"To a great extent they are," he replied, "but not so much as I desire. Buildings on these principles have been erected in the principal towns of England and Scotland. The state of the miserable dwellings, courts, alleys, &c., is the consequence of the neglect of former days, when speculators and builders were allowed to do as they liked, and run up hovels, where the working man, whose house must be regulated, not by his choice, but by his work, was compelled then, as he is now, to live, however narrow, unhealthy, or repulsive the place might be. This was called 'the liberty of the subject.'" It has been one of Lord Shaftesbury's most arduous parliamentary labors to bring the lodging houses under governmental regulation. He told me that he introduced a bill to this effect in the House of Commons, while a member, as Lord Ashley, and that just as it had passed through the House of Commons, he entered the House of Lords, as Lord Shaftesbury, and so had the satisfaction of carrying the bill to its completion in that house, where it passed in the year 1851. The provisions of this bill require every keeper of a lodging house to register his name at the Metropolitan Police Office, under a penalty of a fine of five pounds for every lodger received before this is done. After having given notice to the police, they are not allowed to receive lodgers until the officers have inspected the house, to see whether it accords with the required conditions. These conditions are, that the walls and ceilings be whitewashed; that the floors, stairs, beds, and bed clothes are clean; that there be some mode of ventilating every room; that each house be provided with every accommodation for promoting decency and neatness; that the drains and cesspools are perfect; the yards properly paved, so as to run dry; and that each house has a supply of water, with conveniences for cooking and washing; and finally, that no person with an infectious disease is inhabiting the house. It is enacted, moreover, that only so many shall be placed in a room as shall be permitted by the commissioners of the police; and it is made an indispensable condition to the fitness of a house, that the proprietor should hang up in every room a card, properly signed by the police inspector, stating the precise number who are allowed to be lodged there. The law also strictly forbids persons of different sexes occupying the same room, except in case of married people with children under ten years of age: more than one married couple may not inhabit the same apartment, without the provision of a screen to secure privacy. It is also forbidden to use the kitchens, sculleries, or cellars for sleeping rooms, unless specially permitted by the police. The keeper of the house is required thoroughly to whitewash the walls and ceilings twice a year, and to cleanse the drains and cesspools whenever required by the police. In case of sickness, notice must be immediately given to the police, and such measures pursued, for preventing infection, as may be deemed judicious by the inspector.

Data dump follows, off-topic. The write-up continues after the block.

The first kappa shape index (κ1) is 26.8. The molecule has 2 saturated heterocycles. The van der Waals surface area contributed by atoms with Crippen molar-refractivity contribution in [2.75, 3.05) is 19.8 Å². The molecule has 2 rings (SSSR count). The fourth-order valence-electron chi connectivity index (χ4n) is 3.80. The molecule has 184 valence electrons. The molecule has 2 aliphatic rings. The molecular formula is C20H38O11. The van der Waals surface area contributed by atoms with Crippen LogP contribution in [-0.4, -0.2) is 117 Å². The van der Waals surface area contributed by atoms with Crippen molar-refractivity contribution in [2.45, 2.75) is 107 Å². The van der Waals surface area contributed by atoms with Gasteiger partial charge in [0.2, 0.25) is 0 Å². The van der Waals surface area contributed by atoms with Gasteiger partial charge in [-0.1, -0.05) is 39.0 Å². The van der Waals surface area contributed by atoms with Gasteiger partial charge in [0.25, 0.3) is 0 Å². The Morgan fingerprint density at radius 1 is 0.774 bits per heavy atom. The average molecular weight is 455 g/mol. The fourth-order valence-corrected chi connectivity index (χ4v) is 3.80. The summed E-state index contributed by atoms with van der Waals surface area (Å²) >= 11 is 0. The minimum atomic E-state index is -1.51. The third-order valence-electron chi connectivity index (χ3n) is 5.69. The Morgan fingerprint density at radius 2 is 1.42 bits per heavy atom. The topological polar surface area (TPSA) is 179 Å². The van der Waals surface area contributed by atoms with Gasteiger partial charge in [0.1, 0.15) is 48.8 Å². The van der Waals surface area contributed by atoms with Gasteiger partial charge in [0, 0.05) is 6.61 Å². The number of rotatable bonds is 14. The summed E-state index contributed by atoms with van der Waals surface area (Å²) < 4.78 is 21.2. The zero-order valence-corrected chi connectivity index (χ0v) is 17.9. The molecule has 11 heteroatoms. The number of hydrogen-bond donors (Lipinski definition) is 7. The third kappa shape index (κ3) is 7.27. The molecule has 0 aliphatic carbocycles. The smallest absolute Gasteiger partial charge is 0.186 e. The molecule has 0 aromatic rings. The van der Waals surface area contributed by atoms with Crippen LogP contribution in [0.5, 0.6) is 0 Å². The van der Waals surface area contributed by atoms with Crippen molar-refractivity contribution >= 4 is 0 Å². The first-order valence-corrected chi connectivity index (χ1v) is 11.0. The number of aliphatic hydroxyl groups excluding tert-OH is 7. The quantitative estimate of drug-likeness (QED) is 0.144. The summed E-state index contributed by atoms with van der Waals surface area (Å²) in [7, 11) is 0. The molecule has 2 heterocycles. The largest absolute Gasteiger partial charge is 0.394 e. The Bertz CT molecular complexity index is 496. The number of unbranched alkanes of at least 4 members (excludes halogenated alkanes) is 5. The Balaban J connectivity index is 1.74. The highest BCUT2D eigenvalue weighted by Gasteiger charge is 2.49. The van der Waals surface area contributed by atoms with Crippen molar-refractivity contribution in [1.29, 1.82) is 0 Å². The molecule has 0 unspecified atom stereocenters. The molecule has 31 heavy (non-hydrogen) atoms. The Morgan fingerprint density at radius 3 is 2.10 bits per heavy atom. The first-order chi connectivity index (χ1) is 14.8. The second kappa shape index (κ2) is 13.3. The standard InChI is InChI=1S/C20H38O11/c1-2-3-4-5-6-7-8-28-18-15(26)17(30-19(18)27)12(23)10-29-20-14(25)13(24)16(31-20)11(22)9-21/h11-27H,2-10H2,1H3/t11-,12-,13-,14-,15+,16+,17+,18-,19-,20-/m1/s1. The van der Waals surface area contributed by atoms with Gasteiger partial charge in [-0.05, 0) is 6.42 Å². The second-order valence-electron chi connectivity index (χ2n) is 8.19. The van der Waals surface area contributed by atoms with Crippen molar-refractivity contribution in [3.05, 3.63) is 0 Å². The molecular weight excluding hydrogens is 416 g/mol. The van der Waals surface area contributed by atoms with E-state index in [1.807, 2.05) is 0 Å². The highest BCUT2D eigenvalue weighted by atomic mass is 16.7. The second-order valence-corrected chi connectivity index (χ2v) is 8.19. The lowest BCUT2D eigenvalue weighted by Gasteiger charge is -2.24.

The commissioner of police reports to the secretary of state systematically as to the results of this system.

After looking at these things, we proceeded to view one of the model washing houses, which had been erected for the convenience of poor women. We entered a large hall, which was divided by low wood partitions into small apartments, in each of which a woman was washing. The whole process of washing clothes in two or three waters, and boiling them, can be effected without moving from the spot, or changing the tub. Each successive water is let out at the bottom, while fresh is let on from the top. When the clothes are ready to be boiled, a wooden cover is placed over them, and a stream of scalding steam is directed into the tub, by turning a stop cock; this boils the water in a few moments, effectually cleansing the clothes; they are then whirled in a hollow cylinder till nearly dry, after which they are drawn through two rollers covered with flannel, which presses every remaining particle of water out of them. The clothes are then hung upon frames, which shut into large closets, and are dried by steam in a very short space of time.

Lord Shaftesbury, pointing out the partitions, said, "This is an arrangement of delicacy to save their feelings: their clothes are sometimes so old and shabby they do not want to show them, poor things." I thought this feature worthy of special notice.

In addition to all these improvements for the laboring classes, very large bathing establishments have been set up expressly for the use of the working classes. To show the popularity and effectiveness of this movement, five hundred and fifty thousand baths were given in three houses during the year 1850. These bathing establishments for the working classes are rapidly increasing in every part of the kingdom.

When we returned to our carriage after this survey, I remarked to Lord Shaftesbury that the combined influence of these causes must have wrought a considerable change in the city. He answered, with energy, "You can have no idea. Whole streets and districts have been revolutionized by it. The people who were formerly savage and ferocious, because they supposed themselves despised and abandoned, are now perfectly quiet and docile. I can assure you that Lady Shaftesbury has walked alone, with no attendant but a little child, through streets in London where, years ago, a well-dressed man could not have passed safely without an escort of the police."

I said to him that I saw nothing now, with all the improvements they were making throughout the kingdom, to prevent their working classes from becoming quite as prosperous as ours, except the want of a temperance reformation.

He assented with earnestness. He believed, he said, that the amount spent in liquors of various kinds, which do no good, but much injury, was enough to furnish every laborer's dwelling, not only with comforts, but with elegances. "But then," he said, "one thing is to be considered: a reform of the dwellings will do a great deal towards promoting a temperance reformation. A man who lives in a close, unwholesome dwelling, deprived of the natural stimulus of fresh air and pure water, comes into a morbid and unhealthy state; he craves stimulants to support the sinking of his vital powers, caused by these unhealthy influences." There is certainly a great deal of truth in this; and I think that, in America, we should add to the force of our Maine law by adopting some of the restrictions of the Lodging House act.

I have addressed this letter to you, my dear cousin, on account of the deep interest you have taken in the condition of the poor and perishing in the city of New York. While making these examinations, these questions occurred to my mind: Could our rich Christian men employ their capital in a more evangelical manner, or more adorn the city of New York, than by raiding a large and beautiful lodging house, which should give the means of health, comfort, and vigor to thousands of poor needlewomen? The same query may be repeated concerning all the other lodging houses I have mentioned. Furthermore, should not a movement for the registration and inspection of common lodging houses keep pace with efforts to suppress the sale of spirits? The poison of these dismal haunts creates a craving for stimulants, which constantly tends to break over and evade law.

Share on Twitter Share on Facebook